- March 8, 2017
- Posted by: Keith Graves
- Category: Business, Drug Trends, Opiates, Pharmaceutical Fraud, Pharmaceutical Investigations, Police, Schools
Fentanyl availability and use is exploding across the United States and Canada. People are overdosing at an alarming rate and new users are getting hooked daily. Fentanyl started out in 1959 as a drug called Sublimaze. It was one hundred times more potent that morphine and was used to control pain through IV administration. In the 1990’s the fentanyl patch was developed. This patch was given to gravely ill people as a means to deliver long term pain relief.
Soon, addicts began to divert fentanyl from the hospital setting and into street use. As a narcotics officer, I saw people abuse fentanyl in a variety of ways. I saw people take the patches and put them in their mouth to absorb the drug and even one man who placed fentanyl patches over his entire body (he later overdosed and died). People have now discovered a way to extract fentanyl from these patches.
So what is the driving force behind the fentanyl craze? Referring back to an opiate comparison chart I posted awhile back, fentanyl can be compared to taking 500-1000 codeine pills or fifteen times more potent than heroin. That sums up why it is so popular.DEA report outlines another reason why the fentanyl craze is exploding. According to the DEA:
“Traffickers usually purchase powdered fentanyls and pill presses from China to create counterfeit pills to supply illicit U.S. drug markets. Under U.S. law, the Drug Enforcement Administration (DEA) must be notified of the importation of a pill press. However, foreign pill press vendors often mislabel the equipment or send it disassembled to avoid law enforcement detection.”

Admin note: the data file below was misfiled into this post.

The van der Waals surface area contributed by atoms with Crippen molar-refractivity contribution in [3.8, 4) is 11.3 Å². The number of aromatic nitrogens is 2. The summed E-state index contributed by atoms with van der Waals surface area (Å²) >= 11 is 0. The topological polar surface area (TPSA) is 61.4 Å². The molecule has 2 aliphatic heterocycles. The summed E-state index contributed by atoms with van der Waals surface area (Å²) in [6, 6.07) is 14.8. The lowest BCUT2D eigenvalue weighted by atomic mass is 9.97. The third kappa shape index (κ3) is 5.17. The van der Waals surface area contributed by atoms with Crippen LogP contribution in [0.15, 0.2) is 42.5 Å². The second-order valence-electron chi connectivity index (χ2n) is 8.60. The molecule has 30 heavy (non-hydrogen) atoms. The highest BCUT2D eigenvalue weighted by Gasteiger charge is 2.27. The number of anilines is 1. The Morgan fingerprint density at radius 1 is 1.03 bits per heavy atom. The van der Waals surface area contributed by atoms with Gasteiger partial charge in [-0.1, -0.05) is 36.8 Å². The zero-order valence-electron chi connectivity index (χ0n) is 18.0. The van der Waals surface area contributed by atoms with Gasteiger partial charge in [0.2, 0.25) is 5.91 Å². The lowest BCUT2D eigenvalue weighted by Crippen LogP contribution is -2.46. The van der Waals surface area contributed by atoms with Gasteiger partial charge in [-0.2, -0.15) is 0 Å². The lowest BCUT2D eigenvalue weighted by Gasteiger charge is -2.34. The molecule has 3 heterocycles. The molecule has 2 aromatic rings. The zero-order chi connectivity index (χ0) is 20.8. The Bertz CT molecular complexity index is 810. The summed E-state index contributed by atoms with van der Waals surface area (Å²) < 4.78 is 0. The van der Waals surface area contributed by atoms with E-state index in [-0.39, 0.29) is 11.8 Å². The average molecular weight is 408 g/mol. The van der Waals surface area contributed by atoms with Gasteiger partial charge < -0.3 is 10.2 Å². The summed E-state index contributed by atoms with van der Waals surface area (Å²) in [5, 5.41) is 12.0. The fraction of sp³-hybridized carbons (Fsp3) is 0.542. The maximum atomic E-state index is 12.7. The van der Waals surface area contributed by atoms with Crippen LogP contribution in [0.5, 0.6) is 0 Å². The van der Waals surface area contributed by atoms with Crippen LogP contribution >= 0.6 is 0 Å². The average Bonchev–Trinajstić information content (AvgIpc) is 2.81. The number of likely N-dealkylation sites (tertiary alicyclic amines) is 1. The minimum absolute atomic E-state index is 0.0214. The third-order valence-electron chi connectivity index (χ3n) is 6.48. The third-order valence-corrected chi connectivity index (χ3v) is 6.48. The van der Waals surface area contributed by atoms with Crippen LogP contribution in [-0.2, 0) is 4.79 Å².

We explained this in depth in our article ‘How the Deadly Drug Fentanyl is Getting to Your Community’. I even put up a video that shows a pill press in action here in the US.
The drug is now being used as a cutting agent in heroin and has even been found in large shipments of cocaine coming from Mexico. As more addicts find the power of the drug, they will be making the switch to that drug.
The 2006 fentanyl crisis was fueled by a single clandestine laboratory in Toluca, Mexico, and once the laboratory was seized, the seizures of the drug and overdose deaths in the United States suddenly tapered off. The current crisis is fueled by China-sourced fentanyls and fentanyl precursor chemicals that are being sold to various individuals and organizations responsible for fentanyl processing and distribution operations; this scenario includes individuals linked to Mexican cartels and other criminal organizations that are not affiliated with Mexican cartels.
So how do we stop the current crisis? We need to stop the flow from China. For that, we need strong government sanctions to stem the flow. Until that time, expect that Fentanyl will continue to spread wildly across the US.